Science

In Kosovo, quiet days for former restaurant bears

In Kosovo, restaurant bears freed from their chains spend peaceful days in the midst of snow-capped mountains. In the young state where the defense of the environment is weak, the Sanctuary of the bears of Pristina wants to embody a successful protection of the natural heritage.

“From the start, it was clear to us that saving bears was only the first phase of a larger project, raising awareness of the need to defend the wild,” said Afrim Mahmuti, director of the verdant site at l east of the capital Pristina.

“Kosovo belongs to us, its environment too, we are responsible for it,” he added.

Rescuing wild beasts was far from obvious in the former province of Belgrade still plagued by poverty, corruption and political crises, 13 years after independence.

Environmental issues are not a priority, as evidenced by the plastic bags that soil trees and rivers or the air pollution that plagues city dwellers in winter.

A brown bear at the Pristina Bear Sanctuary on February 12, 2021 in Mramor, Kosovo (AFP – Armend NIMANI)

But the sanctuary, located in the village of Mramor, today hosts twenty Balkan brown bears on 16 hectares, which barely come out of hibernation, snort in the cold winter sun.

– Soldiers –

The park was born in 2012 from the excitement of Austrian soldiers of KFOR, the NATO force deployed in Kosovo after the war against Serbian forces. Alarmed by the cruel fate of bears imprisoned for the amusement of restaurant patrons, a popular post-conflict practice, the soldiers alerted their embassy.

A brown bear at the Pristina Bear Sanctuary on February 12, 2021 in Mramor, Kosovo (AFP - Armend NIMANI)

A brown bear at the Pristina Bear Sanctuary on February 12, 2021 in Mramor, Kosovo (AFP – Armend NIMANI)

They were particularly moved by the fate of Kassandra, abandoned in front of a closed restaurant in the south of the country, remembers Roswitha Brieger today, wife of the former Austrian ambassador to Pristina Johann Brieger and one of the kingpins. of the project.

The bear, who would become the first resident of the sanctuary, “was in a deplorable state, in a metal cage no larger than 2×3 meters, exposed to the elements without protection,” she told AFP.

For many months, she had only survived in her excrement thanks to the food brought by charitable souls.

The local authorities were seized and they agreed with the Austrian NGO Four Paws to create a refuge on land ceded by the municipality of Pristina, the capital.

Mustafe Gashi, guard at the Pristina Bear Sanctuary, February 12, 2021 in Mramor, Kosovo (AFP - Armend NIMANI)

Mustafe Gashi, guard at the Pristina Bear Sanctuary, February 12, 2021 in Mramor, Kosovo (AFP – Armend NIMANI)

The bears were confiscated from their hostile owners under tense conditions, under heavy protection from special police units supported by KFOR, Dardan Gashi, Minister of the Environment at the time, told AFP.

“Some owners were members of the old guerrilla (independence movement), they believed themselves invulnerable and imagined that we would not dare to go there,” he said. “We had a terrible case in Mitrovica (north) when an owner warned (…) killed three bears before we arrived”.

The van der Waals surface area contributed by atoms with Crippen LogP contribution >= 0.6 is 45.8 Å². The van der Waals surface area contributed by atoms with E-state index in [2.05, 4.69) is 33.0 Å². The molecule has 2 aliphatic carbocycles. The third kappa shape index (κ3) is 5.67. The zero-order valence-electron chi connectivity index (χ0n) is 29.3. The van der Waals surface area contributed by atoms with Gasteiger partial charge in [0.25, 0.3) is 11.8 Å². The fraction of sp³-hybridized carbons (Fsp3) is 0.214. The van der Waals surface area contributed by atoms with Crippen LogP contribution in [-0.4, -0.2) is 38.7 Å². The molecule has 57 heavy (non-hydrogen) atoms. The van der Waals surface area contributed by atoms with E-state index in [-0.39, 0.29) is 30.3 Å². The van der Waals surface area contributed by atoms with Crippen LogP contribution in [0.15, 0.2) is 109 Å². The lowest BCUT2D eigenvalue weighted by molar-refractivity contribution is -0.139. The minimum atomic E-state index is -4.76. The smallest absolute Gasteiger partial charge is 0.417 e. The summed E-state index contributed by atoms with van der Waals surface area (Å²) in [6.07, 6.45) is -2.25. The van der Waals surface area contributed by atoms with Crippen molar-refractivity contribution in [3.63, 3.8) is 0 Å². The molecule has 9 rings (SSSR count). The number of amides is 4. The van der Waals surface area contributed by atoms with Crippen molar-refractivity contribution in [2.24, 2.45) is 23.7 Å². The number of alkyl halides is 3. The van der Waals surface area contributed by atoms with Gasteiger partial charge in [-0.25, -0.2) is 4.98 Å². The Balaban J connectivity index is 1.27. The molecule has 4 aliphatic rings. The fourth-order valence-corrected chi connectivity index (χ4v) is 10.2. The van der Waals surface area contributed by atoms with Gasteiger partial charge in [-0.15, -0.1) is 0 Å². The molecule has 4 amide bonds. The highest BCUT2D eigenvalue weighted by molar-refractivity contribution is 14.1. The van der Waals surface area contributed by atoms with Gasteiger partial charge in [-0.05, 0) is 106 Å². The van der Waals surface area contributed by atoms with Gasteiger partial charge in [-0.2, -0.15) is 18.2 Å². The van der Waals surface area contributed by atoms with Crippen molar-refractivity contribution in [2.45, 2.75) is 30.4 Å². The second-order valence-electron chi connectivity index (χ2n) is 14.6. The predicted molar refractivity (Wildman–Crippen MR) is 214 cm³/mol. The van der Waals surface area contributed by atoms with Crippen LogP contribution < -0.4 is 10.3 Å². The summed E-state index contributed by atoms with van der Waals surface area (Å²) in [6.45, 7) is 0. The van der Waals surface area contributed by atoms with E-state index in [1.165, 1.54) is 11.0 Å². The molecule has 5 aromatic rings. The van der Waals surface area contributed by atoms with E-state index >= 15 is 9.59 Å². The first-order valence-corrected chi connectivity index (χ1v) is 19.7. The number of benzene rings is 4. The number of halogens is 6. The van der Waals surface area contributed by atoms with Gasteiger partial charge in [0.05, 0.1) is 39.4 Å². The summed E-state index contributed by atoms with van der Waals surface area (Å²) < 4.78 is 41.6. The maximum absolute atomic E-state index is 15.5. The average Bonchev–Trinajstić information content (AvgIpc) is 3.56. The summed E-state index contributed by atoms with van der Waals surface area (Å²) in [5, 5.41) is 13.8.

– “Success story” –

Before their transfer, animals had to be put to sleep, sometimes addicted to the alcohol given to them by restaurant owners. “They were very aggressive. They were all aggressive, the owners and the bears,” he laughs.

A brown bear behind the fences of the Pristina Bear Sanctuary, February 12, 2021 in Mramor, Kosovo (AFP - Armend NIMANI)

A brown bear behind the fences of the Pristina Bear Sanctuary, February 12, 2021 in Mramor, Kosovo (AFP – Armend NIMANI)

Mustafe Gashi, 57, an affable guardian of the plantigrades, remembers Kassandra’s arrival in early 2013. He had slept for a while next to the prefabricated building where she was staying while awaiting the end of construction work on the site.

If he is nicknamed “Papa bear” for his devotion to animals, it was not always so. “When I was a child, (adults) scared us by telling us that bears were going to eat us,” he told AFP.

He has since bottle-fed three cubs whose mothers had been killed. “Never in my life would I have imagined holding a bear in my arms and raising it like my children”, he adds, explaining “never to have taken care of” his two sons “as he was. occupied bears “.

The site, where each plantigrade has a large enclosure, an artificial den and a pond for swimming, attracts visitors: in 2019, before the coronavirus, 40,000 people came to learn about nature, including many schoolchildren.

Visitors to the Pristina Bear Sanctuary on February 12, 2021 in Mramor, Kosovo (AFP - Armend NIMANI)

Visitors to the Pristina Bear Sanctuary on February 12, 2021 in Mramor, Kosovo (AFP – Armend NIMANI)

The sanctuary employs around thirty people and its operation (around 400,000 euros per year) is largely funded by Four Paws.

Since 2014, there are no longer any bears held in Kosovo, where the wild population is estimated at around a hundred individuals, according to Afrim Mahmuti, whose next project is to find a new home for a lion and wolves. illegally detained.

In the opinion of many, the sanctuary is a rare example of a successful project.

“The bears had to be provided with a suitable environment, which clearly worked when we saw Kassandra hibernate in the second year,” says Roswitha Brieger.

“It’s a success story”, sums up Milot Kurshumlia, a 39-year-old environmentalist, pleading that it is “not the last”. “We can see how useful the interaction between institutions, civil society and defenders of wildlife is.”

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